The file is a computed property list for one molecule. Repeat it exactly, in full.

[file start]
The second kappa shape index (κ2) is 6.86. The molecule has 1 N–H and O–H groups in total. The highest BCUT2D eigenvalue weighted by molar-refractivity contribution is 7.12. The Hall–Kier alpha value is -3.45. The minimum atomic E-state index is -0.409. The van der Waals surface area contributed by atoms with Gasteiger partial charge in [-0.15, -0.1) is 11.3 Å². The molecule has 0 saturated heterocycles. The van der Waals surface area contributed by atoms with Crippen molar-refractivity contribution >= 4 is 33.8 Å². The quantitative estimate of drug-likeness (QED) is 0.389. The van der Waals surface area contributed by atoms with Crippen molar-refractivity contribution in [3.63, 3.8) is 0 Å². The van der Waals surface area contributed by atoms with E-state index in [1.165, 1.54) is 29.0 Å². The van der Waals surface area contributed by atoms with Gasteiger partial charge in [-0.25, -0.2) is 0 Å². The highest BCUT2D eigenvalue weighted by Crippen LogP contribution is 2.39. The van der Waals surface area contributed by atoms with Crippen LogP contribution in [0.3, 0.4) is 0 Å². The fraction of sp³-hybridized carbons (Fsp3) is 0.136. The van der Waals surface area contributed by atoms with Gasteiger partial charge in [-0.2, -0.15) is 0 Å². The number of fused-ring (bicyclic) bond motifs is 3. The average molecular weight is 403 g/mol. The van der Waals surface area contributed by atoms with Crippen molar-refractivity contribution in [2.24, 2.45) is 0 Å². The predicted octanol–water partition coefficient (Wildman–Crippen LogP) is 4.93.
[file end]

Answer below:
The second kappa shape index (κ2) is 6.86. The molecule has 1 N–H and O–H groups in total. The highest BCUT2D eigenvalue weighted by molar-refractivity contribution is 7.12. The Hall–Kier alpha value is -3.45. The minimum atomic E-state index is -0.409. The van der Waals surface area contributed by atoms with Gasteiger partial charge in [-0.15, -0.1) is 11.3 Å². The molecule has 0 saturated heterocycles. The van der Waals surface area contributed by atoms with Crippen molar-refractivity contribution >= 4 is 33.8 Å². The quantitative estimate of drug-likeness (QED) is 0.389. The van der Waals surface area contributed by atoms with Crippen molar-refractivity contribution in [3.63, 3.8) is 0 Å². The van der Waals surface area contributed by atoms with E-state index in [1.165, 1.54) is 29.0 Å². The van der Waals surface area contributed by atoms with Gasteiger partial charge in [-0.25, -0.2) is 0 Å². The highest BCUT2D eigenvalue weighted by Crippen LogP contribution is 2.39. The van der Waals surface area contributed by atoms with Crippen LogP contribution in [0.3, 0.4) is 0 Å². The fraction of sp³-hybridized carbons (Fsp3) is 0.136. The van der Waals surface area contributed by atoms with Gasteiger partial charge in [-0.2, -0.15) is 0 Å². The number of fused-ring (bicyclic) bond motifs is 3. The average molecular weight is 403 g/mol. The van der Waals surface area contributed by atoms with Crippen molar-refractivity contribution in [2.24, 2.45) is 0 Å². The predicted octanol–water partition coefficient (Wildman–Crippen LogP) is 4.93.